'We don't need a study': Health officials can't offer evidence to support Youngkin's mask order

A day after Gov. Glenn Youngkin issued an executive order giving students the ability to opt out of school masking policies, Dr. Colin Greene, the newly appointed state health commissioner, addressed the directive in an email to local health district directors. “I suspect there are those who find this rule hard to hear,” he wrote, adding that they could discuss “the pros and cons of masking at length” in a planned monthly Zoom meeting. When it came to the Virginia Department of Health’s public stance, though, Greene was clear. “I respectfully remind all health directors that VDH is an executive agency, under the leadership, oversight and discipline of the governor,” he continued in the email, which was obtained by the Mercury. “Compliance with the word and intent of this executive order on the part of any VDH employee is not optional.”

Misdemeanor offenders are flooding Virginia's state mental hospitals for competency restoration

More and more people in Virginia are being deemed mentally unfit to stand trial, crowding already-struggling state mental hospitals with patients who, in many cases, have only been charged with minor crimes like trespassing or disorderly conduct. But the lengthy process of restoring them to competency often means patients spend more time waiting to be evaluated and treated than they would face in jail if ultimately found guilty, creating civil rights concerns, officials who work in Virginia’s behavioral health and legal systems say.

Virginia’s largest insurer wants investigation of Sentara for 'anti-competitive harm'

In early April, Sentara — one of the largest health systems in Virginia with 11 hospitals scattered across five regions — sent a letter to Anthem, the state’s largest insurer. Lance Torcom, Sentara’s chief managed care officer, informed Anthem that the system would be terminating its contract with the insurer’s Medicaid and Medicare lines of business. Effective Oct. 12, in other words, any patient who received government-provided health coverage through Anthem would no longer be able to use their insurance at Sentara’s facilities. Those include not only the system’s acute care hospitals, but seven affiliated surgery centers and six physician groups that also fall under its ownership.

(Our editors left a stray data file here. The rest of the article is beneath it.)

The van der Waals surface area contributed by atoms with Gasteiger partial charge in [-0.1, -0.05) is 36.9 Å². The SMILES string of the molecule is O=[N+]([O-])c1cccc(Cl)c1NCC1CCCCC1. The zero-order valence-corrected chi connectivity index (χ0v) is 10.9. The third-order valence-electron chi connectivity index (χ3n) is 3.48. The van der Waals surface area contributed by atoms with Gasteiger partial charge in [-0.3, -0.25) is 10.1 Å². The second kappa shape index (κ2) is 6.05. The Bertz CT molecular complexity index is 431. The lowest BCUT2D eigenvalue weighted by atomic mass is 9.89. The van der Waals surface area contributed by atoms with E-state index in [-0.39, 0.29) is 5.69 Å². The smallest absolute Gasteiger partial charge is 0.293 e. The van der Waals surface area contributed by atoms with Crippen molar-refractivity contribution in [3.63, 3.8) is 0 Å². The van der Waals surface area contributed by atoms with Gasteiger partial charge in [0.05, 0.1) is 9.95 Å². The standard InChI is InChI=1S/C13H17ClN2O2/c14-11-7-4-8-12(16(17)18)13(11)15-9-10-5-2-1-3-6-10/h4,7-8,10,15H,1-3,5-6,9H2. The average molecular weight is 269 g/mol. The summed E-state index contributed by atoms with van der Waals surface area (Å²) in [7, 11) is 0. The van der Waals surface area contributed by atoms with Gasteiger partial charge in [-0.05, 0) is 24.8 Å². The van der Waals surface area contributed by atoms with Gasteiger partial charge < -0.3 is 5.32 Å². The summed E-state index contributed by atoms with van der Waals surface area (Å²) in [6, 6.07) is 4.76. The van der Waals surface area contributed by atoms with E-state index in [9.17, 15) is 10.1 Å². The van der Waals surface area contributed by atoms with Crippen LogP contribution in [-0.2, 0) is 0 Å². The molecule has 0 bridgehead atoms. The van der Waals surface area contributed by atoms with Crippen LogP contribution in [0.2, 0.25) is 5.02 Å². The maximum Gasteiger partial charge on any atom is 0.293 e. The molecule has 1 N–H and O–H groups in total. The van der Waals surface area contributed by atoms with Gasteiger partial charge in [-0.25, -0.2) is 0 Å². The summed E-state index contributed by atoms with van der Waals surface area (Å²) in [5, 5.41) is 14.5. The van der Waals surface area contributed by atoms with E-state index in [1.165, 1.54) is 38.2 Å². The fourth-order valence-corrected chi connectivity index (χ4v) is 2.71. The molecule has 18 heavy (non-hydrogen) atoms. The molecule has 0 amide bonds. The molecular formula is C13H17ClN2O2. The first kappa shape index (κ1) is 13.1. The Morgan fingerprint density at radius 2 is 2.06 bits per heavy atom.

Hospitals battling the COVID-19 surge sought state help for weeks. They haven’t gotten it.

In mid-August, as the delta variant was surging across Virginia, hospitals reached out to Gov. Ralph Northam’s administration for help. “This rise in infections is once again placing significant stress on general hospitals and nursing facilities within the commonwealth,” wrote Sean Connaughton, president of the Virginia Hospital and Healthcare Association, in a letter to Health Commissioner Dr. Norman Oliver and Health Secretary Dr. Dan Carey. At the time, the seven-day average for new hospitalizations mirrored that of March, when Virginia was still recovering from a massive holiday surge.

Most Virginia students are returning to school without COVID-19 testing programs in place

In Virginia, most students are headed back to the classroom without that regular testing in place. VDH has mapped out a statewide program for the 2021-22 school year, but the department is still selecting a vendor to run the tests. “We are anticipating that the pooled testing program will be ‘live’ by early October,” Dr. Laurie Forlano, deputy commissioner for population health, wrote in an email — about a month or more after most students have started school.